A couple of years ago, we addressed the question of whether drug companies could use new business models to capture more of the value they create. At the time, we pointed out that drug makers had struggled to get payers interested in new models, and that any potential solution would need to consider aspects of the drug (as it relates to the overall care paradigm and system), and of the payer.
Fast forward to 2016, and there are a number of factors that suggest that now may be the right time for drug makers and payers to partner in creating value by sharing clinical and financial risk. Note the distinction with simple value-based pricing, which you can do prospectively without any risk sharing. While in both cases payers and biopharma companies agree to tie payment for a drug to clinical and/or economic value, rather than quantity of the drug supplied, in a risk sharing arrangement, such payments (or retrospective adjustments to initial payments) are made based on observed performance of the drug relative to promised performance.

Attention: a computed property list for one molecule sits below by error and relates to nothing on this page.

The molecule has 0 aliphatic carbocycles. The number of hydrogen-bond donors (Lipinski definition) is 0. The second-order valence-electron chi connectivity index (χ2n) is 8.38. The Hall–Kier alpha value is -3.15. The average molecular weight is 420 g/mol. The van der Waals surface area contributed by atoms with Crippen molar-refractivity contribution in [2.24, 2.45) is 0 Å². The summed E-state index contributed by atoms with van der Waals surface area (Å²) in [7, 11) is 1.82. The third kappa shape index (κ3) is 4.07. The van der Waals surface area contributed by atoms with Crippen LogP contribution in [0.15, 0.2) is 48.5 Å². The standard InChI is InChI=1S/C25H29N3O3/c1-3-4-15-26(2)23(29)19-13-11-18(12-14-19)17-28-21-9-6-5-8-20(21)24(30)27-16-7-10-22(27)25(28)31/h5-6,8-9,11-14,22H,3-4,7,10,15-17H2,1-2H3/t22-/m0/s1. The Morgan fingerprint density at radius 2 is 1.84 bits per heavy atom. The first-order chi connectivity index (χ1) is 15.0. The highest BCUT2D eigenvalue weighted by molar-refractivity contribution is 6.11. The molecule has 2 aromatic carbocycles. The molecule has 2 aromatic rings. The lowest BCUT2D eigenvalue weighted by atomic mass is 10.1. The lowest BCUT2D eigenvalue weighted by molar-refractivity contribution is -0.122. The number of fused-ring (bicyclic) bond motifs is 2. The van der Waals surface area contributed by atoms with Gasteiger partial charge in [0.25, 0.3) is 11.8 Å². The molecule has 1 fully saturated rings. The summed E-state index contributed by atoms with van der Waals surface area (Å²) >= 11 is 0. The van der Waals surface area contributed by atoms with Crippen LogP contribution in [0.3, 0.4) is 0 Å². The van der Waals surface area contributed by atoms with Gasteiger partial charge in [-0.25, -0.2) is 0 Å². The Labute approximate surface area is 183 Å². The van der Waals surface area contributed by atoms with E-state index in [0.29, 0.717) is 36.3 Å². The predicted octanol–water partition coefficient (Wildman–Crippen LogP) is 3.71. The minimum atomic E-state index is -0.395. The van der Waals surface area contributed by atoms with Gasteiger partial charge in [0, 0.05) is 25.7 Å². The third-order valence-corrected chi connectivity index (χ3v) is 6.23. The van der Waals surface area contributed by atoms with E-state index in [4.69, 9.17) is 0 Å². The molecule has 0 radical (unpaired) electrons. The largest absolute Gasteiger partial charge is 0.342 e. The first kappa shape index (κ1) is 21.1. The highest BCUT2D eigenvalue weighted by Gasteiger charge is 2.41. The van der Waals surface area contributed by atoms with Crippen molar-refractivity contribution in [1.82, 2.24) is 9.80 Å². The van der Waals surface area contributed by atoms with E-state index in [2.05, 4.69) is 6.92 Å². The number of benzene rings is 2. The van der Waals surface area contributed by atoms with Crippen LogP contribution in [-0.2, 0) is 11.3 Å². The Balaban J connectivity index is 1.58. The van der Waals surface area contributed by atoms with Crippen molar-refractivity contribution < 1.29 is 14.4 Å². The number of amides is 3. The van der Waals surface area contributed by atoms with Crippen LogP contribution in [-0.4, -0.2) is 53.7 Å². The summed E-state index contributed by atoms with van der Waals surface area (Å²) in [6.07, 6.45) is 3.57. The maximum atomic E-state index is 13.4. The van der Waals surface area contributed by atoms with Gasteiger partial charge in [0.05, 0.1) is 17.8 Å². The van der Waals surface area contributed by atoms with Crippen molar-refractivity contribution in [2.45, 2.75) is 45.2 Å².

There are 3 necessary conditions for risk-sharing to work. These are:
- Uncertainty: (or misalignment) on the value of a drug to patients and/or physicians;
- Win-win: a value proposition that enables both the manufacturer and the payer to see some upside
- Arbiter of value: A viable approach to collect data, determine outcomes, and attribute value
While each situation is different based on factors such as the treatment paradigm and alternatives, downstream costs, and patient/ physician behavior, the most important strategic decision is the type of guarantee to offer and what the relevant unit of analysis should be. Guarantees may be based on various types of clinical outcomes or on economic considerations. The examples below highlight (at a very high level) the broad range of options and some forms of financial recourse.
A core element of risk-sharing strategy is the source of data and metrics. We’ve seen deals that use data that’s from pharmacy or medical claims, patient reported information, purpose built registries, and even a custom study. Increasing interoperability in medical records should result in EHRs becoming more useful especially as the metrics used will increasingly be clinical rather than just financial.
While we’re seeing more interest in these kinds of deals from the biopharma side, they will only succeed in getting payer buy-in if they can genuinely align their interests with those of payers AND can come up with a pragmatic approach. It’s not easy, but it’s doable.